U.N. Women, the U.N. organization that bills itself as “delivering programmes, policies and standards that uphold women’s human rights and ensure that every woman and girl lives up to her full potential,” did not publicly condemn Hamas for the violence it perpetrated against women on October 7 until … Friday. It had issued a similar statement on Tuesday but quickly deleted it, and that same day, an official from U.N. Women refused to answer a direct question on the matter, saying only that “U.N. Women always supports impartial, independent investigations into any serious allegations of gender based or sexual violence.”

Yes, the United Nations has a terrible record on Israel in general, particularly the Office of the High Commissioner for Human Rights. But the silence of important groups like these—for nearly two months—created a void that has fostered denialism everywhere. At an Oakland City Council meeting (that Nick wrote about in Boiling Frogs), at least two citizens who commented on the council’s proposal to call for a ceasefire denied that rapes occurred.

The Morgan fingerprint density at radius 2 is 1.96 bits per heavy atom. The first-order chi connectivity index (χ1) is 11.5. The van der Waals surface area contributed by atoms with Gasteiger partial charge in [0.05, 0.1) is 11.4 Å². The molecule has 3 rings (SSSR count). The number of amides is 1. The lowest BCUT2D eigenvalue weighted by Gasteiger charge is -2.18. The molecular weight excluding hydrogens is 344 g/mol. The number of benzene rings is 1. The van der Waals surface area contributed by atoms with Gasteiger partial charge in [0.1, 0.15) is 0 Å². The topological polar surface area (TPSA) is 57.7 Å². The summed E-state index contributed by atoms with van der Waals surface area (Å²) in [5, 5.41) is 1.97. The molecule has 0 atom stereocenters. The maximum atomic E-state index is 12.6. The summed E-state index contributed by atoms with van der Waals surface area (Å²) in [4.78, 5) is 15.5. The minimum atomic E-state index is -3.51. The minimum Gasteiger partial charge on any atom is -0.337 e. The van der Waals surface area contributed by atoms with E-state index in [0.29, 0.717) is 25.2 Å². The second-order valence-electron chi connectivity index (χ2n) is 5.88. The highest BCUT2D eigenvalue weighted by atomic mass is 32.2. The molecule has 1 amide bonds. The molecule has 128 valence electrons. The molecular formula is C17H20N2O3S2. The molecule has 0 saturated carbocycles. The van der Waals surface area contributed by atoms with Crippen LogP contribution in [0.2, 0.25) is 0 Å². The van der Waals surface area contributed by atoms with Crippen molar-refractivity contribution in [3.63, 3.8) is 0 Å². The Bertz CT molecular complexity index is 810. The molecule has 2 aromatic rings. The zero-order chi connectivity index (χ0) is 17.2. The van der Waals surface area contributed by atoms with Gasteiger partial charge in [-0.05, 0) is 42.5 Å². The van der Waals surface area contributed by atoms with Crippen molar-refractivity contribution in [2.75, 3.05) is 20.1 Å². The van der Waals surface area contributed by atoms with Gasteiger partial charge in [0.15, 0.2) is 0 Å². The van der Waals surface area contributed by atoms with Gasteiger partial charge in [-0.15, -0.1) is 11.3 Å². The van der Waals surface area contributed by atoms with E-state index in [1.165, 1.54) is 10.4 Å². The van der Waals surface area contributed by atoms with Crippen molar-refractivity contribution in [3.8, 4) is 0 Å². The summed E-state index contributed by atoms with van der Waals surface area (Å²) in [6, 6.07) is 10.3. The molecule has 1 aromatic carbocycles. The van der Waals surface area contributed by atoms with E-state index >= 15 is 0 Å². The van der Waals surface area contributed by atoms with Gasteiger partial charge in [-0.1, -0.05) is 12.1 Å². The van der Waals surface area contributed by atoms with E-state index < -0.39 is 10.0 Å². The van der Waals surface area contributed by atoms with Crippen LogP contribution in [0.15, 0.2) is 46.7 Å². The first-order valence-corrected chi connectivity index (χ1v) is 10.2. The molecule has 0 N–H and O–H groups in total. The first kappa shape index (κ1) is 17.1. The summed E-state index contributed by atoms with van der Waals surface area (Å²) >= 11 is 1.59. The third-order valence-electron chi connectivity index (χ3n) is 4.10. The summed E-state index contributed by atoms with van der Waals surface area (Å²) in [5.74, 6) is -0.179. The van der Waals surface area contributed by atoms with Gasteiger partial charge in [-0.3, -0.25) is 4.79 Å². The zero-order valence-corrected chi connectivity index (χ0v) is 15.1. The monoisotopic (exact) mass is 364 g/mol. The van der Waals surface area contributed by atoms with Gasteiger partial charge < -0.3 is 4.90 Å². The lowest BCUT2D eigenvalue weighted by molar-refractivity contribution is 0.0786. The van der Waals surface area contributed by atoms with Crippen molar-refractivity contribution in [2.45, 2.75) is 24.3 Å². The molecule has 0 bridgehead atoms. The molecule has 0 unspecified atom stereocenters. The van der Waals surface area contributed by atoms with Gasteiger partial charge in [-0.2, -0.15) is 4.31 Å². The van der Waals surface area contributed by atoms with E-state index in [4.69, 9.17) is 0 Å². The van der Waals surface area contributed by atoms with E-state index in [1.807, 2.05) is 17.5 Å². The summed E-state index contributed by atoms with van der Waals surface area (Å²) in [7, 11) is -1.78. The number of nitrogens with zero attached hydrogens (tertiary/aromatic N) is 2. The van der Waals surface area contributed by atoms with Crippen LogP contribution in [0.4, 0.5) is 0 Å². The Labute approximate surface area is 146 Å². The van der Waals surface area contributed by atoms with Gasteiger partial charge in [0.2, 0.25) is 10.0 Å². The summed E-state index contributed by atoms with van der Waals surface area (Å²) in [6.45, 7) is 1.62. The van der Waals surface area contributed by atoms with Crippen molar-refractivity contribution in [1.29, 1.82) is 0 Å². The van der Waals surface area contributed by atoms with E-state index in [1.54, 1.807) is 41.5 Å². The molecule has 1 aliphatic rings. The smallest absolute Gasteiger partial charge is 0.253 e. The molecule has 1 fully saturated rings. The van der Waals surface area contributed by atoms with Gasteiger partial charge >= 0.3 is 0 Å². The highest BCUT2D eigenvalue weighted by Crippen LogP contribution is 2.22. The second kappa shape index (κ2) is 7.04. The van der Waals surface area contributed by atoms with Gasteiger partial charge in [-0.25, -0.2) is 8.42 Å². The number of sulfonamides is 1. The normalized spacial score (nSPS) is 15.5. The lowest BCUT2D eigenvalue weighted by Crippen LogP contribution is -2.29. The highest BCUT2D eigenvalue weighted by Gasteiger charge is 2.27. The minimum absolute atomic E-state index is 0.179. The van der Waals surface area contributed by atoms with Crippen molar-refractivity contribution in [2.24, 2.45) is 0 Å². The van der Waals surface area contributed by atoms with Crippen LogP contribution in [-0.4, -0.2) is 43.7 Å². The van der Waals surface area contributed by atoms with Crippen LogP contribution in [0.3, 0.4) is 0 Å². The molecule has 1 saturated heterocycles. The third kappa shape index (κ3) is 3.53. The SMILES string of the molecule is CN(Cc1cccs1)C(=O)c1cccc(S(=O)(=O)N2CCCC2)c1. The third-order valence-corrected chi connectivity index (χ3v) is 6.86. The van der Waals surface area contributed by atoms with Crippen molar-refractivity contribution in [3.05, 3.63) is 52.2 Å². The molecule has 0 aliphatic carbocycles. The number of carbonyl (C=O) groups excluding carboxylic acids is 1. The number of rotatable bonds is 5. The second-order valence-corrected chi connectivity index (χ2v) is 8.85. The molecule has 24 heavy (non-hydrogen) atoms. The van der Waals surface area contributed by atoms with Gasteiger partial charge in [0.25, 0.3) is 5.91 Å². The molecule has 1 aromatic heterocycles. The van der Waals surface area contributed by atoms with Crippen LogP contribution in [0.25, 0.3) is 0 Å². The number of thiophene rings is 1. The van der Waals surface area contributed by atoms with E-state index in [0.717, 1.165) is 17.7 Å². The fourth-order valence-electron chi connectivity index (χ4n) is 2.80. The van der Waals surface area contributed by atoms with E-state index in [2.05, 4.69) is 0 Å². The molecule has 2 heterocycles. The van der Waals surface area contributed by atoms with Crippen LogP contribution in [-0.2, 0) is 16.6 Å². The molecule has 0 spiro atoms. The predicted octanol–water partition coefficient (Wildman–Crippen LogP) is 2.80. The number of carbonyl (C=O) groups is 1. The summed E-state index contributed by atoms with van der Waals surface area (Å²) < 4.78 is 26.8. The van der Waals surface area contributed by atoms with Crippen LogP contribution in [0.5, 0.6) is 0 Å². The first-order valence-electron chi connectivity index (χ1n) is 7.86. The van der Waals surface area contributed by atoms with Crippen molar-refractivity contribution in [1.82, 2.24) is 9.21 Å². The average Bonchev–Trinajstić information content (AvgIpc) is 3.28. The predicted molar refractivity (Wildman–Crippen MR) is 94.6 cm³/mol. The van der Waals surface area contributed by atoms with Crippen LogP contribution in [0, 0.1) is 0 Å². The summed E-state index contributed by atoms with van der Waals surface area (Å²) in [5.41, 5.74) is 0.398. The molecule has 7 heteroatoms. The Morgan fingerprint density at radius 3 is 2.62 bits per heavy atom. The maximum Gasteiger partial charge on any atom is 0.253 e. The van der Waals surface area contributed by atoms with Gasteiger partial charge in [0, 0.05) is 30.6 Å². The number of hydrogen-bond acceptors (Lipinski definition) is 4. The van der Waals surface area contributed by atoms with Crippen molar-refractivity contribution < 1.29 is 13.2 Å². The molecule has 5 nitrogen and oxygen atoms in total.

Our polarization has generated no shortage of hypocrisy in recent years. GOP lawmakers spend like drunken sailors when a Republican is in the White House, but threaten to shut down the government with a Democrat in office in service of budgetary cuts that do little to address our actual debt problems. Democrats campaigned in 2022 on the existential threat of Donald Trump and his minions, and then backed those minions financially in primary elections so they’d have easier general election campaigns. (I could go on for hours.) 

But the Israeli women and girls who were tortured and killed that day were not candidates or policies or ideologies. They were innocent victims. You can believe that Palestinians deserve their own territory—and that the Israeli government has acted unjustly over the years—without tolerating or downplaying atrocities against civilians.

The fact that so many cannot see that—or at least cannot admit to themselves that it happened—might be the most depressing sign of how stark our polarization has become. 

Thank you for reading, and for sticking with me on an uncomfortable subject.